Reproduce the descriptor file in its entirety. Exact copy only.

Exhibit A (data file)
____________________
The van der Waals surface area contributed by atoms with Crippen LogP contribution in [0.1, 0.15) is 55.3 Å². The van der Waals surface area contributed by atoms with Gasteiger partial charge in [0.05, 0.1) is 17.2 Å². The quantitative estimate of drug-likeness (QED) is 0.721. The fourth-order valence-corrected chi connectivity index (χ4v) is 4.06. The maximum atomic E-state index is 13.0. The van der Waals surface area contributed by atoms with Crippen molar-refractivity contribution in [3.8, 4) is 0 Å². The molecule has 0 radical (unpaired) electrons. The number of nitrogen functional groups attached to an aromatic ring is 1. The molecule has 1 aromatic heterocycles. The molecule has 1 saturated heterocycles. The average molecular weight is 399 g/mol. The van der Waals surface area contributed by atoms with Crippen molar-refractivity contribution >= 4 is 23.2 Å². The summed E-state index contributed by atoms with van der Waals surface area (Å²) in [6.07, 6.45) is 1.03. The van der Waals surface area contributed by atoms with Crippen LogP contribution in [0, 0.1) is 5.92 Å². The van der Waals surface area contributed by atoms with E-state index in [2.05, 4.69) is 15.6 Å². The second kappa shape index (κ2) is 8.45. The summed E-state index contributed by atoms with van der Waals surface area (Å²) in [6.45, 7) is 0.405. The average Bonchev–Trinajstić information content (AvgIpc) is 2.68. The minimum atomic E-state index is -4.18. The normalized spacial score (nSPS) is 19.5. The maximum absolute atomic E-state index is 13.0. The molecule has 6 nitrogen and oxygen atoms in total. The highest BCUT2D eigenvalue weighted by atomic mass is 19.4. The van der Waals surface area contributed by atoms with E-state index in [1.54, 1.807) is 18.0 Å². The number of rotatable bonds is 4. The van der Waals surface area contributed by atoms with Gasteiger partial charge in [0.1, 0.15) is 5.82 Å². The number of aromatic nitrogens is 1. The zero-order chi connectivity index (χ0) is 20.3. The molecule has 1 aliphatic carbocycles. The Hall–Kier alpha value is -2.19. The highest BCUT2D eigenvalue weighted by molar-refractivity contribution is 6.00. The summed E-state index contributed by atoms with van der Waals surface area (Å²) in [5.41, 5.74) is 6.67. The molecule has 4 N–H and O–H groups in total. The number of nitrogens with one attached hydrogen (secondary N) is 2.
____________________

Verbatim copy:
The van der Waals surface area contributed by atoms with Crippen LogP contribution in [0.1, 0.15) is 55.3 Å². The van der Waals surface area contributed by atoms with Gasteiger partial charge in [0.05, 0.1) is 17.2 Å². The quantitative estimate of drug-likeness (QED) is 0.721. The fourth-order valence-corrected chi connectivity index (χ4v) is 4.06. The maximum atomic E-state index is 13.0. The van der Waals surface area contributed by atoms with Crippen molar-refractivity contribution in [3.8, 4) is 0 Å². The molecule has 0 radical (unpaired) electrons. The number of nitrogen functional groups attached to an aromatic ring is 1. The molecule has 1 aromatic heterocycles. The molecule has 1 saturated heterocycles. The average molecular weight is 399 g/mol. The van der Waals surface area contributed by atoms with Crippen molar-refractivity contribution >= 4 is 23.2 Å². The summed E-state index contributed by atoms with van der Waals surface area (Å²) in [6.07, 6.45) is 1.03. The van der Waals surface area contributed by atoms with Crippen LogP contribution in [0, 0.1) is 5.92 Å². The van der Waals surface area contributed by atoms with E-state index in [2.05, 4.69) is 15.6 Å². The second kappa shape index (κ2) is 8.45. The summed E-state index contributed by atoms with van der Waals surface area (Å²) in [6.45, 7) is 0.405. The average Bonchev–Trinajstić information content (AvgIpc) is 2.68. The minimum atomic E-state index is -4.18. The normalized spacial score (nSPS) is 19.5. The maximum absolute atomic E-state index is 13.0. The molecule has 6 nitrogen and oxygen atoms in total. The highest BCUT2D eigenvalue weighted by atomic mass is 19.4. The van der Waals surface area contributed by atoms with E-state index in [1.54, 1.807) is 18.0 Å². The number of rotatable bonds is 4. The van der Waals surface area contributed by atoms with Gasteiger partial charge in [0.1, 0.15) is 5.82 Å². The number of aromatic nitrogens is 1. The zero-order chi connectivity index (χ0) is 20.3. The molecule has 1 aliphatic carbocycles. The Hall–Kier alpha value is -2.19. The highest BCUT2D eigenvalue weighted by molar-refractivity contribution is 6.00. The summed E-state index contributed by atoms with van der Waals surface area (Å²) in [5.41, 5.74) is 6.67. The molecule has 4 N–H and O–H groups in total. The number of nitrogens with one attached hydrogen (secondary N) is 2.